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What do you sleep on?
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Eric Noble
(ericnoble) - MLife

Locale: Colorado Rockies
Re: What do you sleep on? on 03/21/2007 09:52:56 MDT Print View

Mainly a Hennessy Hammock with a No Sniveller underneath. When on the ground, a Prolite 4 regular at 24 oz (675g). This thread will hopefully help me do better.

Matthew Swierkowski
(Berserker) - F

Locale: Southeast
Re: What do you sleep on? on 03/21/2007 11:07:49 MDT Print View

3/4 length TR Prolite 4 with a short piece of a cheap blue foam pad for my legs and feet. The blue foam pad piece also makes a nice camp chair.

Janet Brewster
(jgranite25) - F

Locale: Lake Tahoe
Re: Re: What do you sleep on? on 03/21/2007 11:41:22 MDT Print View

Full-length Prolite 4, though I need to consider a 3/4 length and using my pack. I get cold too easily and my hips get too sore with thinner pads.

Under my tent or tarptent I use thin plastic sheeting from the hardware store (paint tarps that I cut to size) -- super lightweight, cheap, and durable, but not terribly enviro-friendly. Any thoughts on something lightweight that's not so disposable?

Jason A. Grafft
(jgrafft) - F

Locale: Inland Empire (of smog)
Re: What do you sleep on? on 03/21/2007 12:50:46 MDT Print View

gossamerGear NightLight torso pad and Polycryo ground sheet. If the ground is cold, wet or uncomfortable I sheath my legs with a heavily modified (down to approximately 23oz) Deuter Speed Lite 30 pack.

Douglas Frick
(Otter) - MLife

Locale: Wyoming
Re: Re: Re: What do you sleep on? on 03/21/2007 13:09:25 MDT Print View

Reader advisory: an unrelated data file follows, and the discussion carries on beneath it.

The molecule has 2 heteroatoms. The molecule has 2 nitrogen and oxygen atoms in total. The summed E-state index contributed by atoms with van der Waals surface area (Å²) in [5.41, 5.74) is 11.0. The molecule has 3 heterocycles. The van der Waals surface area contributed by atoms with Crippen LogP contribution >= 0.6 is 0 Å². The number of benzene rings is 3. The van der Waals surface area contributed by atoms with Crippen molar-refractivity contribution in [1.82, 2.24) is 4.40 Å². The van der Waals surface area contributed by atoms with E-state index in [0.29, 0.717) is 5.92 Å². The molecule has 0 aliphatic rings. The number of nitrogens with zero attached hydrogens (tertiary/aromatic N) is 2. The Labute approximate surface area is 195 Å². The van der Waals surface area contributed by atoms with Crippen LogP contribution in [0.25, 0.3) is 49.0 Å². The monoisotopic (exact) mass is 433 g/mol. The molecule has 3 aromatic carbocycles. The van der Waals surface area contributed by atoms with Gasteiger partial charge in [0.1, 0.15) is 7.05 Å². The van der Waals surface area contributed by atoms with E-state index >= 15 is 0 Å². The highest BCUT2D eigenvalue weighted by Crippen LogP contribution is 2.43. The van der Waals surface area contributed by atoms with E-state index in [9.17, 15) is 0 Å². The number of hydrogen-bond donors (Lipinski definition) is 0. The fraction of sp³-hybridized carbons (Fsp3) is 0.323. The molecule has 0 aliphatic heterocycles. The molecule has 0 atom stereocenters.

>Any thoughts on something [ground sheet] lightweight that's not so disposable?

Gossamer Gear Polycryo Ground Cloth (small: 1.3 oz; medium: 1.5 oz; large: 5.6 oz). I've used my small many times and it is holding up well. It is absolutely water-impermeable (I've slept on a puddle). I overlooked a sharp stick when pitching my tent, and it hurt when I sat on it. I broke the stick off through the tent floor and the ground cloth, with no harm to either. However, the last time I used my large, I shoved a tent peg through it and punctured it less than an inch from the edge. The next day there was a 3" tear from the edge near that location, which I ignored. While giving it a vigorous two-person shaking the next morning, the entire sheet ripped in half. So while the material is quite puncture and wear resistant, a tear should be taped immediately to prevent it from propagating catastrophically.

Edited by Otter on 03/21/2007 13:11:47 MDT.

Monty Montana
(TarasBulba) - MLife

Locale: Rocky Mountains
Re: What do you sleep on? on 03/21/2007 14:16:13 MDT Print View

When going SUL I'll pack my GG Nightlite torso length. When I want more comfort and don't mind the extra weight I'll pack my Prolite 3 short, a roughly 9 oz difference in weight. With either option I'm in a MB zipperless #5, in a bivy, on a polychro groundcloth.

Neil Johnstone
(nsjohnstone) - MLife
Re: What do you sleep on? on 03/21/2007 14:27:00 MDT Print View

Beacon 'Summit XL' 12mm thick, 73" long and 22.5" wide - and 12.5 oz.

Janet Brewster
(jgranite25) - F

Locale: Lake Tahoe
Re: Re: Re: Re: What do you sleep on? on 03/21/2007 16:14:28 MDT Print View

Thanks, Douglas! I'll check it out.

(jhaura) - F

Locale: Trail
Re: What do you sleep on? on 03/21/2007 17:16:52 MDT Print View

Everything goes in the bivy, so from ground up:

bivy bottom (1.4 silnyl)


GG Nightlight Torso (upper body)
Pack with 1/8" GG Thinlight piece as framesheet (lower legs inside pack, wearing the pack keeps my feet on the pad and pack back)


JRB No Sniveller draped over pack and wrapped under lower legs.

Mark Larson
(mlarson) - MLife